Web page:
In today’s economy, however, actually getting a job can be more of a challenge than it was just a few years ago. Many individuals outside of education have taken to the education field to find meaningful employment and new opportunities. With this added competition, how does one successfully gain an edge and obtain the highly acclaimed first teaching position? My advice is to network for the right teaching position. Networking is the key. Gone are the days that you, as a new education graduate, can walk into a college job fair and walk out with the perfect teaching job offer. You will have to network. You will have to know people who can help you. We have all heard the maxim that it is all about who you know. Well, there is truth to that adage.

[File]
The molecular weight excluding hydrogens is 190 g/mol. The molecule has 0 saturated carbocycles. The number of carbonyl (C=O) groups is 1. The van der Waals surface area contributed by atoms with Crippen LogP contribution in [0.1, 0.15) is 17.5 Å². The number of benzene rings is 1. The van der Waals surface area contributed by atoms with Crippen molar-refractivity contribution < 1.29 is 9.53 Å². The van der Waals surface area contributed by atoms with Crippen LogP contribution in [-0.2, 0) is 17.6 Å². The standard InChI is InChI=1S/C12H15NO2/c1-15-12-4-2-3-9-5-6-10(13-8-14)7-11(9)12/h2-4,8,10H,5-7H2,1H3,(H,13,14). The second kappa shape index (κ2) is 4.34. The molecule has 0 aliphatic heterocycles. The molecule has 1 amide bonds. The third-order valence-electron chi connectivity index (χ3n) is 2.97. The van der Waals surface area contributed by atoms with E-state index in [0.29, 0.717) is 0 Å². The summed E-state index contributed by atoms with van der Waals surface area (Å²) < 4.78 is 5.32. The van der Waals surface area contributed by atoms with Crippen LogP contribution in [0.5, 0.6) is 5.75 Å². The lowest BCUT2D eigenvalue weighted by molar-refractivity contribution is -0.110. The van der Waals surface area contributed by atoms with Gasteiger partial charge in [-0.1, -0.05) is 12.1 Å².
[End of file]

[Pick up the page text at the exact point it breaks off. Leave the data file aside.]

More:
The following are some key guidelines that will help you in networking for the right teaching position.
1. Start early: begin your job preparation early. Develop a solid resume, attend a job fair, and print student business cards, Make sure that you research school systems.
2. Resumes and cover letters: get them out to principals at individual schools. Catch their attention. If possible, drop them off in person - show your face.
3. Visit School Districts - get to know key personnel and volunteer in the classroom. Get noticed...and don’t forget to bring your business cards.
4. Follow up - always follow up with your contacts. Send hand written thank you notes to people you recently met. Stay in touch along the way.
Start writing your network list. It should include family, friends, faculty, past employers, teachers, principals, etc. You never know who knows someone that knows of a job opportunity! Think of it this way - 80% of all jobs are filled by networking, not advertising. Get to work on your network today!!
Diane Sledden Reed
University of North Carolina Wilmington
The opinions expressed in Career Corner are strictly those of the author(s) and do not reflect the opinions or endorsement of Editorial Projects in Education, or any of its publications.